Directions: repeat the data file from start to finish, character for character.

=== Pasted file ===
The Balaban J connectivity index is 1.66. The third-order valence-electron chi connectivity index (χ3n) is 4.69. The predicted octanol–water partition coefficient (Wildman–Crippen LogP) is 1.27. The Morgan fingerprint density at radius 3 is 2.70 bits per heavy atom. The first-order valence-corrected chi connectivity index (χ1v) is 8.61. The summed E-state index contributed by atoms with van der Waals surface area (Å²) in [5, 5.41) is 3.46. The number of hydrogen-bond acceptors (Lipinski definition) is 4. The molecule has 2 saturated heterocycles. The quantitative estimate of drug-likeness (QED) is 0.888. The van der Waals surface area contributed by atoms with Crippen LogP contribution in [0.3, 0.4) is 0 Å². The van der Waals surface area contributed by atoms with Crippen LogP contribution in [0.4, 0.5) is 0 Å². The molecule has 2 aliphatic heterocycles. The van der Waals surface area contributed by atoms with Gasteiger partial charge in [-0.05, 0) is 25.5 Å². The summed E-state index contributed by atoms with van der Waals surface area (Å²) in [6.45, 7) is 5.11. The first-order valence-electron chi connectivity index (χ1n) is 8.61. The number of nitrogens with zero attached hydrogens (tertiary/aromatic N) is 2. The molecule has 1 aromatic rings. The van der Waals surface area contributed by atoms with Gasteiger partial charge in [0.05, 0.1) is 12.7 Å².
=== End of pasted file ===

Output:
The Balaban J connectivity index is 1.66. The third-order valence-electron chi connectivity index (χ3n) is 4.69. The predicted octanol–water partition coefficient (Wildman–Crippen LogP) is 1.27. The Morgan fingerprint density at radius 3 is 2.70 bits per heavy atom. The first-order valence-corrected chi connectivity index (χ1v) is 8.61. The summed E-state index contributed by atoms with van der Waals surface area (Å²) in [5, 5.41) is 3.46. The number of hydrogen-bond acceptors (Lipinski definition) is 4. The molecule has 2 saturated heterocycles. The quantitative estimate of drug-likeness (QED) is 0.888. The van der Waals surface area contributed by atoms with Crippen LogP contribution in [0.3, 0.4) is 0 Å². The van der Waals surface area contributed by atoms with Crippen LogP contribution in [0.4, 0.5) is 0 Å². The molecule has 2 aliphatic heterocycles. The van der Waals surface area contributed by atoms with Gasteiger partial charge in [-0.05, 0) is 25.5 Å². The summed E-state index contributed by atoms with van der Waals surface area (Å²) in [6.45, 7) is 5.11. The first-order valence-electron chi connectivity index (χ1n) is 8.61. The number of nitrogens with zero attached hydrogens (tertiary/aromatic N) is 2. The molecule has 1 aromatic rings. The van der Waals surface area contributed by atoms with Gasteiger partial charge in [0.05, 0.1) is 12.7 Å².